Most policies contain a “Concealment or Fraud” condition that reads along these lines: “With respect to all persons insured under this policy, we provide no coverage for loss if, whether before or after a loss, one or more persons insured under this policy have: a. Intentionally concealed or misrepresented any material fact or circumstance; b. Engaged in fraudulent conduct; or c. Made false statements; relating to this insurance.” Insurers sometimes argue an insured’s intent to defraud should not be assessed by the court or jury in deciding whether the insurer’s fraud-based claim denial was appropriate; insurers sometimes argue that even accidental misrepresentations, mistakes, or the like bar coverage. Wrong, in my opinion.

If the insurer’s fraud-based claim denial relies on the concealment and misrepresentation subcategory (“a”) of the above provision, then the plain language of the insurance contract (which includes the word “intentionally”) makes clear that intent is germane.

If the insurer’s fraud-based claim denial relies on the fraudulent conduct (“b”) or false statement (“c”) subcategories of the above provision, then the Florida Supreme Court’s Robinson decision makes clear that intent is germane.1 More specifically, the Robinson court determined that the fraud and false statement categories of an insurance policy’s fraud provision are available to the insurer as a defense to coverage when the fraud or false statement (a) pertained to a “material fact”, and (b) was “knowingly and willfully made.”2 The word “willful” is synonymous with the word “intent.”3 One more point of interest – it is the carrier that has to prove intent / willfulness / purposefulness.4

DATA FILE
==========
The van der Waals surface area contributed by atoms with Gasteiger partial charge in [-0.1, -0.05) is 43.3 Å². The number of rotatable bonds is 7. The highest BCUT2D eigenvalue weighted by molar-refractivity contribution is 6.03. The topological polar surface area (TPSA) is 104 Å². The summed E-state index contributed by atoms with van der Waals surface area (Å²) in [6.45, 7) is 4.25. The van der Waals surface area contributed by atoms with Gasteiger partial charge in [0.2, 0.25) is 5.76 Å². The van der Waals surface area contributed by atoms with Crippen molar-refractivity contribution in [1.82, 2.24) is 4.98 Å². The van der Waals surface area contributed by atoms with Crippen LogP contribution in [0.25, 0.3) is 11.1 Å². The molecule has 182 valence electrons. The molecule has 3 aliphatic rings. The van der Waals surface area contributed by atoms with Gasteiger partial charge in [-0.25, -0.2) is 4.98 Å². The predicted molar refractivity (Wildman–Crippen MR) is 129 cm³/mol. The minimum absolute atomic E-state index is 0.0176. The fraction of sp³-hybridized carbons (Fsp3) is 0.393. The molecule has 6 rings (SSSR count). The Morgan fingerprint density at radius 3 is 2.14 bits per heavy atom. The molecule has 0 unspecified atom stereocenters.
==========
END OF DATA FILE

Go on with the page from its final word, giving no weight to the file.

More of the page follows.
Intent is germane to the viability of the carrier’s fraud-based claim denial.

To read previous posts in my series on insurance policy conditions, click here.

1 Am. Ins. Co. of Newark, N.J. v. Robinson, 163 So. 17 (Fla. 1935). See also Wendel v. State Farm Fire & Cas. Co., 435 So. 2d 284 (Fla. 5th DCA 1983) (assessing the intent of a policyholder to defraud the insurer via an alleged misrepresentation and the materiality of the alleged misrepresentation, and adjudicating the matter in favor of the policyholder).
2 Robinson, at 20.
3 See Bryan A. Garner, Black’s Law Dictionary 768 (2001 2d pocket ed.) (defining “willful” as “voluntary and intentional, but not necessarily malicious” (emphasis added)).
4 See, e.g., Robinson, 163 So. at 21 (holding that “the burden of proof [for a fraud defense to coverage] should be on the insurance company to show that, when examined, the insured knowingly and willfully made a false answer concerning some matter of fact as to which he knew or was apprised was material to the inquiry being made by the insurance company”); Chaachou v. Am. Cent. Ins. Co., 241 F. 2d 889, 893 (5th Cir. 1957) (holding that “the insurer must satisfy the heavy burden of establishing that the conduct complained of was done and was a wilful, purposeful misrepresentation of facts having substantial materiality under circumstances to which the law would attribute the intention to defraud”).